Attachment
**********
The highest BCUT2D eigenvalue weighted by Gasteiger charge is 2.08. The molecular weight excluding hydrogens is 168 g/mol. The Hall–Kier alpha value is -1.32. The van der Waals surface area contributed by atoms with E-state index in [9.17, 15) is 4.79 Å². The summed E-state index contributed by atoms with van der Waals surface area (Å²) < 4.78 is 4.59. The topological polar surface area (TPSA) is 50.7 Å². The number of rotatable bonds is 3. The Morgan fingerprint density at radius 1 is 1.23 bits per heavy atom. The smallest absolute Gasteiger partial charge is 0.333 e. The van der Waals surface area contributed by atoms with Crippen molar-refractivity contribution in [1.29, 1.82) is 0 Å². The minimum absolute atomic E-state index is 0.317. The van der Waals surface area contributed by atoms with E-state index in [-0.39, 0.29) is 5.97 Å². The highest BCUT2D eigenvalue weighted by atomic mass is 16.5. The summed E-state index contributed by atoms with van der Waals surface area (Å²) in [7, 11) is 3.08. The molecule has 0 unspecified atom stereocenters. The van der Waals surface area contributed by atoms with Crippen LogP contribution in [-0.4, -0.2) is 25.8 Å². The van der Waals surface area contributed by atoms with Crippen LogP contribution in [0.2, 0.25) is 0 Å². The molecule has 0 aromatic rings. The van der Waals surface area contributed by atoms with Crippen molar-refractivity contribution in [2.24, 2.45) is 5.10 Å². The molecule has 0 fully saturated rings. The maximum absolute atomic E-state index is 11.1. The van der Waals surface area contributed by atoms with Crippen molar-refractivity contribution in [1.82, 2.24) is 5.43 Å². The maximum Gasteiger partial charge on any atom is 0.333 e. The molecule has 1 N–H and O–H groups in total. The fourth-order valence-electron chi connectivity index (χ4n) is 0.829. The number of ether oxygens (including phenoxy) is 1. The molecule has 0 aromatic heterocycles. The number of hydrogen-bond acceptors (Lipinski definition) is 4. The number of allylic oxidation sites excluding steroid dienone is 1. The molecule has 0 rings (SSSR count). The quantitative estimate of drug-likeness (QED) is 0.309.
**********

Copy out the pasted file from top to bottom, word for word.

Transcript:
The highest BCUT2D eigenvalue weighted by Gasteiger charge is 2.08. The molecular weight excluding hydrogens is 168 g/mol. The Hall–Kier alpha value is -1.32. The van der Waals surface area contributed by atoms with E-state index in [9.17, 15) is 4.79 Å². The summed E-state index contributed by atoms with van der Waals surface area (Å²) < 4.78 is 4.59. The topological polar surface area (TPSA) is 50.7 Å². The number of rotatable bonds is 3. The Morgan fingerprint density at radius 1 is 1.23 bits per heavy atom. The smallest absolute Gasteiger partial charge is 0.333 e. The van der Waals surface area contributed by atoms with Crippen molar-refractivity contribution in [1.29, 1.82) is 0 Å². The minimum absolute atomic E-state index is 0.317. The van der Waals surface area contributed by atoms with E-state index in [-0.39, 0.29) is 5.97 Å². The highest BCUT2D eigenvalue weighted by atomic mass is 16.5. The summed E-state index contributed by atoms with van der Waals surface area (Å²) in [7, 11) is 3.08. The molecule has 0 unspecified atom stereocenters. The van der Waals surface area contributed by atoms with Crippen LogP contribution in [-0.4, -0.2) is 25.8 Å². The van der Waals surface area contributed by atoms with Crippen LogP contribution in [0.2, 0.25) is 0 Å². The molecule has 0 aromatic rings. The van der Waals surface area contributed by atoms with Crippen molar-refractivity contribution in [2.24, 2.45) is 5.10 Å². The molecule has 0 fully saturated rings. The maximum absolute atomic E-state index is 11.1. The van der Waals surface area contributed by atoms with Crippen molar-refractivity contribution in [1.82, 2.24) is 5.43 Å². The maximum Gasteiger partial charge on any atom is 0.333 e. The molecule has 1 N–H and O–H groups in total. The fourth-order valence-electron chi connectivity index (χ4n) is 0.829. The number of ether oxygens (including phenoxy) is 1. The molecule has 0 aromatic heterocycles. The number of hydrogen-bond acceptors (Lipinski definition) is 4. The number of allylic oxidation sites excluding steroid dienone is 1. The molecule has 0 rings (SSSR count). The quantitative estimate of drug-likeness (QED) is 0.309.